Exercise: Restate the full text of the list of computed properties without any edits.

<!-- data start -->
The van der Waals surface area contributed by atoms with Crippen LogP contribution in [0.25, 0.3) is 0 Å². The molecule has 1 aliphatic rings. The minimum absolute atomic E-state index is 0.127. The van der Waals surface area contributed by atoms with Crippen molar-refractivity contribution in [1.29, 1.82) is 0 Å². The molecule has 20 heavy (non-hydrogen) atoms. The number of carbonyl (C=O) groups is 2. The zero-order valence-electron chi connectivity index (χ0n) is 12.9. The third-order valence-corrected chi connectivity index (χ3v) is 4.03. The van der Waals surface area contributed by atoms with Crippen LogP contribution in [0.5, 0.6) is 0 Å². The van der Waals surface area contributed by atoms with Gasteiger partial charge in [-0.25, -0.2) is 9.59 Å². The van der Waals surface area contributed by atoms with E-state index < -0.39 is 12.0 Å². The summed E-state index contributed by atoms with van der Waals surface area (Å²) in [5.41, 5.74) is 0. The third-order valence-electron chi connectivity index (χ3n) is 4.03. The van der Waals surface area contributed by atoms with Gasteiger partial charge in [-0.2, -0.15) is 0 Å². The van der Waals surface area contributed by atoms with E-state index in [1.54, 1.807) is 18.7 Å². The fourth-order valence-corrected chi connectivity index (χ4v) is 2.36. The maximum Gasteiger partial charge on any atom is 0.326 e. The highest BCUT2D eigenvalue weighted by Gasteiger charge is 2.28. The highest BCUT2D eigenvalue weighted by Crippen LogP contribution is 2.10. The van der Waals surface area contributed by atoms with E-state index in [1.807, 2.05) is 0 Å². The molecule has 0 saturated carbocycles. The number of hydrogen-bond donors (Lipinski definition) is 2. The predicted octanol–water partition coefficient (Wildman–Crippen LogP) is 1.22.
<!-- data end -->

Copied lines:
The van der Waals surface area contributed by atoms with Crippen LogP contribution in [0.25, 0.3) is 0 Å². The molecule has 1 aliphatic rings. The minimum absolute atomic E-state index is 0.127. The van der Waals surface area contributed by atoms with Crippen molar-refractivity contribution in [1.29, 1.82) is 0 Å². The molecule has 20 heavy (non-hydrogen) atoms. The number of carbonyl (C=O) groups is 2. The zero-order valence-electron chi connectivity index (χ0n) is 12.9. The third-order valence-corrected chi connectivity index (χ3v) is 4.03. The van der Waals surface area contributed by atoms with Crippen LogP contribution in [0.5, 0.6) is 0 Å². The van der Waals surface area contributed by atoms with Gasteiger partial charge in [-0.25, -0.2) is 9.59 Å². The van der Waals surface area contributed by atoms with E-state index < -0.39 is 12.0 Å². The summed E-state index contributed by atoms with van der Waals surface area (Å²) in [5.41, 5.74) is 0. The third-order valence-electron chi connectivity index (χ3n) is 4.03. The van der Waals surface area contributed by atoms with Gasteiger partial charge in [-0.2, -0.15) is 0 Å². The van der Waals surface area contributed by atoms with E-state index in [1.54, 1.807) is 18.7 Å². The fourth-order valence-corrected chi connectivity index (χ4v) is 2.36. The maximum Gasteiger partial charge on any atom is 0.326 e. The highest BCUT2D eigenvalue weighted by Gasteiger charge is 2.28. The highest BCUT2D eigenvalue weighted by Crippen LogP contribution is 2.10. The van der Waals surface area contributed by atoms with E-state index in [1.807, 2.05) is 0 Å². The molecule has 0 saturated carbocycles. The number of hydrogen-bond donors (Lipinski definition) is 2. The predicted octanol–water partition coefficient (Wildman–Crippen LogP) is 1.22.